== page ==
Effectiveness of an Exercise-Based Active Rehabilitation Intervention for Youth Who Are Slow to Recover After Concussion

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(1) To determine the impact of providing participants aged 8 to 17 years who are slow to recover after a concussion with a well-developed active rehabilitation intervention (ARI), compared with receiving standard care alone, on postconcussion symptoms (PCS) at 2 and 6 weeks after the initiation of ARI; and (2) to investigate functional recovery 6 weeks after initiation of ARI.


A multicenter prospective quasi-experimental control group design.


Tertiary care pediatric trauma center and community health care providers.


Forty-nine youth were enrolled (experimental n = 36; control n = 13).


Participants were assessed on 3 different occasions: (1) initial visit (baseline); (2) 2 weeks; and (3) 6 weeks after enrollment.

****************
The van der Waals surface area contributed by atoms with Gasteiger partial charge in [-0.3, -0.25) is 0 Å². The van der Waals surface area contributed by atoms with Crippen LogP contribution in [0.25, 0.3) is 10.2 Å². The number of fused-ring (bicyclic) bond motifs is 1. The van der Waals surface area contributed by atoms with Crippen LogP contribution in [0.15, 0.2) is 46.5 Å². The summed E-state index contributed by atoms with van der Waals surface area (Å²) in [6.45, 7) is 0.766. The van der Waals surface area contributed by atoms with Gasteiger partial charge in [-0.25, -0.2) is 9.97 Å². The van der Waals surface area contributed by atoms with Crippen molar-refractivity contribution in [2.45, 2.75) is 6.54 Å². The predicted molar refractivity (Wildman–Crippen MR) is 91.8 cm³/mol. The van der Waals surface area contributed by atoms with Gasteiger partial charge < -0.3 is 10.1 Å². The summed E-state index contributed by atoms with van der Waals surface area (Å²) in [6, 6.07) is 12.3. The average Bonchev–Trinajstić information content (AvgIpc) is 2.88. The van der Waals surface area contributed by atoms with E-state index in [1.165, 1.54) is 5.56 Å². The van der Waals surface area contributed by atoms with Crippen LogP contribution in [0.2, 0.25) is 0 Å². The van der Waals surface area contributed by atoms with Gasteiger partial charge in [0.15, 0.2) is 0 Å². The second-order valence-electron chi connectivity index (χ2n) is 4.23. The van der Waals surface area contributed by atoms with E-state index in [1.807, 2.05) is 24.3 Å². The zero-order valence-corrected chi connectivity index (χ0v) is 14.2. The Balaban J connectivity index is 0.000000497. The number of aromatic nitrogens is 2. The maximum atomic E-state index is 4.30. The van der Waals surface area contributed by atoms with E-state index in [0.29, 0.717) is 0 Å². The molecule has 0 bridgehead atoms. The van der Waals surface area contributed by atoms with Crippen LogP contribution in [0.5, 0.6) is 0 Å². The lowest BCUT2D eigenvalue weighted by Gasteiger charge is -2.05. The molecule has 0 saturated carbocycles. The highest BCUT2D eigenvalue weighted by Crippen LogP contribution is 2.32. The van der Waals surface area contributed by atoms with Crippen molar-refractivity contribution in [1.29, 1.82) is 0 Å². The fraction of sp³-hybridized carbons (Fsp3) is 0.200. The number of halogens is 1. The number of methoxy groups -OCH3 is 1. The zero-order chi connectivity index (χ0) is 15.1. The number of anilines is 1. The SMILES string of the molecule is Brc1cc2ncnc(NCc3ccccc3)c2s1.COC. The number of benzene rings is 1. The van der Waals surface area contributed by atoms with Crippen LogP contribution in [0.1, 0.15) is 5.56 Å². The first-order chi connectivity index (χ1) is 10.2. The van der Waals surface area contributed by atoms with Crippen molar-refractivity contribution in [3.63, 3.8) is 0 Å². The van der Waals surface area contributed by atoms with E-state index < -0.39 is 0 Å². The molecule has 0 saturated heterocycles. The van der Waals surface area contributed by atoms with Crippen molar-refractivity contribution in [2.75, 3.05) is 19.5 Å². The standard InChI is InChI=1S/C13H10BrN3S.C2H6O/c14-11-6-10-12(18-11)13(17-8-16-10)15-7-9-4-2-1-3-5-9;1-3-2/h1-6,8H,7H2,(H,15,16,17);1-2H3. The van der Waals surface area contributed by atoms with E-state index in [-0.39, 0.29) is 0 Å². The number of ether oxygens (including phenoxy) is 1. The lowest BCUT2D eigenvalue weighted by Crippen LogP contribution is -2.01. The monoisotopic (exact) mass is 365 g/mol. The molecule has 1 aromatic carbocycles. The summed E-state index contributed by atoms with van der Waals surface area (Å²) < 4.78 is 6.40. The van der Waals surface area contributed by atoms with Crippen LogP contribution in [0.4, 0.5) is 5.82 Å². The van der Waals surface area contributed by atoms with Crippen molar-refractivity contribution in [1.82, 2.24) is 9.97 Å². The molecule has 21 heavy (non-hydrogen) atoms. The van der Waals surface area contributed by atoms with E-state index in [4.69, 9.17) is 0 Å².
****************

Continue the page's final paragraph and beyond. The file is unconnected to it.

Main Outcome Measures:

Child- and parent-reported PCS were obtained by the PCS Inventory Scale (primary outcome). Secondary outcomes included: (1) mood and anxiety; (2) quality of life; (3) energy level; (4) coordination and balance; (5) neurocognition; (6) parental anxiety; and (7) satisfaction with intervention.


Both groups reported decrease of PCS over time (child: P = 0.01; parent: P = 0.03). Children in the experimental group presented higher quality of life (P = 0.04) and less anger (P = 0.02). A trend toward significance was observed for better tandem gait (P = 0.07) and for less general fatigue on self-reported PCS (P = 0.09) in the experimental group.


Active rehabilitation intervention does not affect the PCS beyond the usual management, but it increases their quality of life, decreases anger, and potentially increases energy level and balance.

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